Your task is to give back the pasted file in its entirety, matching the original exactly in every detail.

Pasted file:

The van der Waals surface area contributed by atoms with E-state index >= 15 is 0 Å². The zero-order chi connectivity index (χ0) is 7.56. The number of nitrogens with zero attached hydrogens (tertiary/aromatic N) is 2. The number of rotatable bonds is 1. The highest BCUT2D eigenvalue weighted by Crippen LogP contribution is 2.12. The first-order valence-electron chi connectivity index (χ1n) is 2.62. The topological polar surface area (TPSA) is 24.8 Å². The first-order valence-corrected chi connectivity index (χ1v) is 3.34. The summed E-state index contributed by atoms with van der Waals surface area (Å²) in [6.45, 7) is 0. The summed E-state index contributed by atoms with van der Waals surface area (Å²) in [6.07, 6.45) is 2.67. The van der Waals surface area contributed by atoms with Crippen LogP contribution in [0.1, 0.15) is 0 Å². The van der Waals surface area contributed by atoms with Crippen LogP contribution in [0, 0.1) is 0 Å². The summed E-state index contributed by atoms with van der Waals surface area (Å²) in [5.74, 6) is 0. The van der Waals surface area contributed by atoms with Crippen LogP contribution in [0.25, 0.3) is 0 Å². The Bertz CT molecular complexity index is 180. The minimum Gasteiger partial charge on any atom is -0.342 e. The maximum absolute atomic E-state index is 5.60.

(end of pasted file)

The van der Waals surface area contributed by atoms with E-state index >= 15 is 0 Å². The zero-order chi connectivity index (χ0) is 7.56. The number of nitrogens with zero attached hydrogens (tertiary/aromatic N) is 2. The number of rotatable bonds is 1. The highest BCUT2D eigenvalue weighted by Crippen LogP contribution is 2.12. The first-order valence-electron chi connectivity index (χ1n) is 2.62. The topological polar surface area (TPSA) is 24.8 Å². The first-order valence-corrected chi connectivity index (χ1v) is 3.34. The summed E-state index contributed by atoms with van der Waals surface area (Å²) in [6.45, 7) is 0. The summed E-state index contributed by atoms with van der Waals surface area (Å²) in [6.07, 6.45) is 2.67. The van der Waals surface area contributed by atoms with Crippen LogP contribution in [0.1, 0.15) is 0 Å². The van der Waals surface area contributed by atoms with Crippen LogP contribution in [0, 0.1) is 0 Å². The summed E-state index contributed by atoms with van der Waals surface area (Å²) in [5.74, 6) is 0. The van der Waals surface area contributed by atoms with Crippen LogP contribution in [0.25, 0.3) is 0 Å². The Bertz CT molecular complexity index is 180. The minimum Gasteiger partial charge on any atom is -0.342 e. The maximum absolute atomic E-state index is 5.60.